5. Do you consider there is any further information on narrative reporting that social landlords should be required to include in their financial statements which is not set out as a requirement in the SORP?

Yes. ACCA would support additional emphasis in the SORP on the benefits of narrative disclosures which are concise, whilst remaining informative.

Regulators require or encourage narrative reporting which covers additional matters to those in the Strategic Report, such as Value For Money. We do not believe that it is desirable (or probably even possible) for the SORP to encompass all of these additional reports. We would however, encourage the Working Party to consider establishing principles as to how this information should be combined with, or kept separate from, Strategic Report information, in the interest of overall clarity.

6. Does Section 6 of the SORP provide sufficient guidance to understanding the general principles and requirements of Sections 11 and 12 of FRS 102?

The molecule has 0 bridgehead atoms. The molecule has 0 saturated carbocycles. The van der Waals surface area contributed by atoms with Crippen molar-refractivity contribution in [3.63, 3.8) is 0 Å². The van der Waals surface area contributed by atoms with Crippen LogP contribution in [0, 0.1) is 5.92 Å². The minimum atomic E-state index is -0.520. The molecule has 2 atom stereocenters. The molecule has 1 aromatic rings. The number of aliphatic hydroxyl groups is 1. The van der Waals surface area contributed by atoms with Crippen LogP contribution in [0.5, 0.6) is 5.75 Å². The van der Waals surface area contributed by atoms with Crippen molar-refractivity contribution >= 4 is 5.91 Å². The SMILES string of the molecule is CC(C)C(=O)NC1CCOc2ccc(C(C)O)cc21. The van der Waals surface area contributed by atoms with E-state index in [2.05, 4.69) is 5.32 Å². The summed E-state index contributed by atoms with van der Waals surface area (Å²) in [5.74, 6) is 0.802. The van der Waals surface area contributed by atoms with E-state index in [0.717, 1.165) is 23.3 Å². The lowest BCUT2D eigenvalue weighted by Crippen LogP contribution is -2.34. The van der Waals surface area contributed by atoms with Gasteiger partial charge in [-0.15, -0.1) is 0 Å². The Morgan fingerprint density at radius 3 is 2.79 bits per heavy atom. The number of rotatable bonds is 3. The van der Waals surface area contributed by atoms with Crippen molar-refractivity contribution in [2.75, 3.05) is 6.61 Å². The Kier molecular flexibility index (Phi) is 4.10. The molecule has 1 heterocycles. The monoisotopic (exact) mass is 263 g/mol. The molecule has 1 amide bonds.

Yes.  Specifically with respect to financial instruments, where the draft revised SORP principally refers users to sections 11 and 12 of FRS 102, we acknowledge that the SORP cannot cover these comprehensively without a great deal of additional detail. On the other hand, a summary approach involves the risk that Associations may then fail to consider some of the more complex areas of the agreements they have entered into.

7. Do you agree with the conclusion of the SORP Working Party that defining ‘held for social benefit’ will risk being too narrow and prescriptive in terms of what should be classified as property, plant and equipment and will not be able to take account of the various different tenure types in the housing sector currently and in the future?

Yes. The main issue here is whether Associations will be able to categorise with certainty properties held for social benefit from those which are not. In general, we believe that the draft SORP does provide sufficient guidance to achieve this, for example, in para 8.6 where a development contains mixed tenures, such as a building with social housing flats above shops let on a commercial basis.